1. I’ll have to ask my husband his opinion on this. There are a lot of comments that I don’t approve on the blog. That includes comments that have actually threatened my children. Yup. You read that right. I have a one of a kind name, so I worry a bit about the crazies.

      I have thought a lot about how I’ll need to handle this situation when the book comes out, but I haven’t decided what to do yet.

  5. Just out of curiosity, and I don’t mean to damper the holiday spirit, but is Daniel aware that voters in California approved of a major that, after going through some legal hurdles, will allow for quicker executions to take place?

  6. How can you visit this monster? We don’t want to hear about how he likes to mash up Fritos or Cheetos. This sociopath murdered two wonderful people. This subhuman piece of garbage needs to be executed so we all can have some peace.

    1. It’s good that you have the freedom to not read my blog, and those folks who are interested in the Cheetos can read it.

  7. I’m an ex inmate that has spent several holidays including Christmas.. Myself I just remember the good ones and that’s all I can do.. I can tell it’s painful being away from family and friends during the holidays and it’s been times when all I wanted to do was cry.. But I did this to myself and I know one day I will have a joyous Christmas outside..At times the holidays doesn’t even bother me I’m so use to them coming and going..The best part is I’ve been home 8 years now and that part of my life is over..I’ve jailed with women that has done some horrific things but I can’t speak for them and their not all that bad just poor judgement and drugs played a serious part as well… I’m human and I remember the things I love about Christmas plus my last name is Rudolph so you know my favorite Christmas program… Ha ha…

    1. I bet you could write a book yourself. :)

      Thank you for the reminder that we are all human, and make mistakes. “Poor judgement and drugs” were part of Daniel’s problems as well (even though that didn’t come out in his trial). Those things don’t excuse what he did. Nothing does. And he will pay for the rest of his life for his mistakes.

      But he has a “rest of his life,” and Sam and Julie do not.

  8. I have mixed feelings on this blog. Obviously people are reading it and interested, and you’ve had existential crises. And I’m no one to judge. But I can’t help feel that in some way you’re getting….some kind of satisfaction/attention out of being “friends” with this guy who murdered two innocent people. I mean way early on you did mention wanting to be the “next Truman Capote” and I suppose he did that, too. But yeah something just feels icky and makes me cringe. Like it’s a badge of honor you have for you in that he’s your “friend.” I agree that he’s likely a sociopath. Of course he will write you back, he’s bored. And he probably was amused when he heard you were doing a blog; now he has a forum for his thoughts knowing people care about mashing up his Cheetos or not (lol or whatever another commentator said). It’s good that you acknowledge the victims, but you’re also stroking his ego, the ego of someone who snuffed out the lives of two young people for no good reason (not to mention throwing some poor 17-year-old under the bus via the ATM card).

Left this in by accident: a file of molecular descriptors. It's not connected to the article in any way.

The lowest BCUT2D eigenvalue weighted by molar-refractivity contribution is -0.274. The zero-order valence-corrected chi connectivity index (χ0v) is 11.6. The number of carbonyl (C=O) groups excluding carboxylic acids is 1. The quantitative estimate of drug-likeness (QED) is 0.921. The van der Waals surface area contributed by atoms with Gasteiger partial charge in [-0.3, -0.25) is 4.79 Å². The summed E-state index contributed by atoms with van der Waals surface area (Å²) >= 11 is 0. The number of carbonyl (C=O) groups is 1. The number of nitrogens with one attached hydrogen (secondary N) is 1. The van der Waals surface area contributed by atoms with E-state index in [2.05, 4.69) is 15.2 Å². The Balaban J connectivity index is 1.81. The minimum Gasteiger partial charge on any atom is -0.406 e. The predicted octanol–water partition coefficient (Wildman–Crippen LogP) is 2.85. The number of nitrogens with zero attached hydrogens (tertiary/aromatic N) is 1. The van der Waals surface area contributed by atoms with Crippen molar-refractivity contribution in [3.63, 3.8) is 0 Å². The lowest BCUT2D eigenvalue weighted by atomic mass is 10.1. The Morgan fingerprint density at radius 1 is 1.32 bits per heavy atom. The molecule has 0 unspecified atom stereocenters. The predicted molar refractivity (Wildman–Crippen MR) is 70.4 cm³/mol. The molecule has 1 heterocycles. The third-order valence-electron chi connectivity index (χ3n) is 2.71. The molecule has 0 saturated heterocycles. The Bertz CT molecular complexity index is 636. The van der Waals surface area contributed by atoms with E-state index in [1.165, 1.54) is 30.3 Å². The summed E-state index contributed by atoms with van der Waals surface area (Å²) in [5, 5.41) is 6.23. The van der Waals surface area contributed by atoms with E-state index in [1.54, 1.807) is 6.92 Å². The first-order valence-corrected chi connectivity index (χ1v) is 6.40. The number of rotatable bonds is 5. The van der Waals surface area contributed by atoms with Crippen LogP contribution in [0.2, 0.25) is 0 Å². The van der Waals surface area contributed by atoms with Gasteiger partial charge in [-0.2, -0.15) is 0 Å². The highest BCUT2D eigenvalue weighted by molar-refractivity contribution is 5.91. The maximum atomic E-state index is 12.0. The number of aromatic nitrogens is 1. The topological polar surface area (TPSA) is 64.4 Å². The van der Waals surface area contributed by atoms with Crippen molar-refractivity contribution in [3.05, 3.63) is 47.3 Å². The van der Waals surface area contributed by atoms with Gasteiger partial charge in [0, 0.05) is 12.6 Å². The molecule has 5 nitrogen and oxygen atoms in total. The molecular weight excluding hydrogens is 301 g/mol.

Anyway I can’t….really cast stones and I’ve done questionable things myself and I also have some interest in criminals and all that, sympathy for some, don’t feel it’s our place to judge their actions, because that’s God’s place…and everyone has a story, nature or nurture. Even you, too. It makes me cringe that you’re likely doing this for some kind of validation, too, but I don’t know you’re life either, so, sorry. I’m not really sure what I’m saying but …yeah. Something about this blog is a little cringeworthy and does seem to be still kind of disrespecting the murder victims.

    (I stumbled here after watching 20/20 on the case. This is one of the first pages that pops up when you Google his name, as I’m sure you know. I initially thought you had known him and were good friends with him beforeHAND, and were thus trying to grapple with that conflict of who you thought he was versus the shock of knowing what he’s done. But no, you were interested in him only after you realized he was in jail …seemingly so you could have a blog about being friends with a murderer…? Hence the exploitative undertone.)

    In any case….peace and all to everyone and to all a good night. Or something.

    1. Daniel gets to read the blog after it has been posted, he doesn’t have any say in what I write. Except for the recent “letter to the readers” post, the thoughts are all mine.

      I understand that people have different opinions about this project, thank you for taking the time to read the blog and leave a comment. The next post is all about me…so maybe you’ll get some of your questions answered.

  9. If he was sad over the holidays, and surely he will be in the future, maybe he should have thought about that before he committed such a heinous crime or crimes.

    Whether anyone else was behind or complicit in the crimes he committed, he pulled the triggers and cut up Sam. He had that choice, whether to do it or not, and he chose to commit these crimes. He is where he deserves to be.